Most leaders struggle with how much they do and how much they delegate. It is impossible for any leader, or board of directors, to simply “do” all of the task, duties and responsibilities that comprise their responsibilities. We must delegate some of those to assure that they get done. How we decide what and how we delegate is an essential issue, but an even more essential issue is to have effective controls for monitoring that delegation. If we delegate, without those controls, we are truly abrogating our responsibilities. If you give a task to somebody to do, you can not simply assume it will be done, and done one time correctly. You must have some type of mechanism to assure that it is achieved. It takes more work and discipline on your part, but fail to do it and you are increasing the likelihood that you will fail.

Aloha – He is back!

April 18, 2008

I am afraid that my absence has probably caused anybody who found an interest in this Blog, to give up. I do not blame those who left, I left. During the last 10+ months, I was interim President & CEO of Junior Achievement Worldwide, and that turned out to be some time consuming in the face of everything else i was doing, that I simply had to make some decisions about what I would do, and what I would postpone. Obviously this Blog fell on the cutting room floor.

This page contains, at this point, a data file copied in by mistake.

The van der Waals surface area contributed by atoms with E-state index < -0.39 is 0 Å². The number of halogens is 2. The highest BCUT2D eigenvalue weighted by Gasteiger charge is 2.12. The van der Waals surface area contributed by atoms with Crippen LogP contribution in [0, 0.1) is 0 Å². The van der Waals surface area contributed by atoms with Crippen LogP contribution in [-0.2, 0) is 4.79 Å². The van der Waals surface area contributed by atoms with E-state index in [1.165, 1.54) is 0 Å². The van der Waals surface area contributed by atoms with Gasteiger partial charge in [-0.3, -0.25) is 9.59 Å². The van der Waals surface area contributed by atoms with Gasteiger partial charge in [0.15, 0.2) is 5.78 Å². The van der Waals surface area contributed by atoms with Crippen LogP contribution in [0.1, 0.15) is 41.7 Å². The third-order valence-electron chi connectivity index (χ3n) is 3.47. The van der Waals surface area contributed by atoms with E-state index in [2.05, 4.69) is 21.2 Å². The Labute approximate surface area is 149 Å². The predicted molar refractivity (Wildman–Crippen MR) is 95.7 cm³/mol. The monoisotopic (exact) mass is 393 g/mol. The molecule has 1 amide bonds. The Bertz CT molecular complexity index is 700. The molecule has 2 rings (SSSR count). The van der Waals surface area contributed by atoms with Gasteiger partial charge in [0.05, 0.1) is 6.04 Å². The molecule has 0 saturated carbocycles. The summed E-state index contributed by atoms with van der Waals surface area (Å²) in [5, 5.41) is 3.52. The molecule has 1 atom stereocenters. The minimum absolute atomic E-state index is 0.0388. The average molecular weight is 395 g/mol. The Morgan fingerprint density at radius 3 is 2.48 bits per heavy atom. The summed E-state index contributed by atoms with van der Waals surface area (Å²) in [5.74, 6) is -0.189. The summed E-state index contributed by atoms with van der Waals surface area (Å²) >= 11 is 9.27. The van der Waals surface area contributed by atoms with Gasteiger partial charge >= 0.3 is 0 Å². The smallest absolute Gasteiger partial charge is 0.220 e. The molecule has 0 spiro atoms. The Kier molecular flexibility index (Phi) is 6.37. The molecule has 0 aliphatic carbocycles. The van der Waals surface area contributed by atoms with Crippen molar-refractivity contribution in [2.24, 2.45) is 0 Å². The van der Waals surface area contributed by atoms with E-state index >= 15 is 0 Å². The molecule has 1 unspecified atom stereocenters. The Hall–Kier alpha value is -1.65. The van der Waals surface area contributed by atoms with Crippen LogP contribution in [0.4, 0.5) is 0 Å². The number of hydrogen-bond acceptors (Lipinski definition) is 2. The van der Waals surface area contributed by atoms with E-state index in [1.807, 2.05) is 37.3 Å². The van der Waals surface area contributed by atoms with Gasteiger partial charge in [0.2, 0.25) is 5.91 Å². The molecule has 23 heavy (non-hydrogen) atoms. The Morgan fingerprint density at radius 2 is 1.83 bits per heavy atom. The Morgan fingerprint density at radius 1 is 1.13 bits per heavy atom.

But now, I am back to something approaching normal. Ha, normal for me. Since I last wrote in this Blog, I have taken on another CEO job. This time it is a company I have been a consultant to for about that last four years, but In August of last year, the founder and I concluded that if something was not done, and done quickly, that the company might not survive. I became an investor about two years ago, and now I am a much larger investor and I am the President & CEO as well. I will have much more to say about this in coming Blogs, but suffice to say, two things are true: 1) I am working my :butt” off and 2) I am having a great time. I am afraid that I am completely addicted to being a leader, so this is like an adrenelin rush for me. 

But then, that is why This is truly a Blog from the czar who has the Only Leadership Advice you will ever need. Why, because I am not just a writer, a consultant, or an ex CEO, I am still at it, and learning and experiencing every day.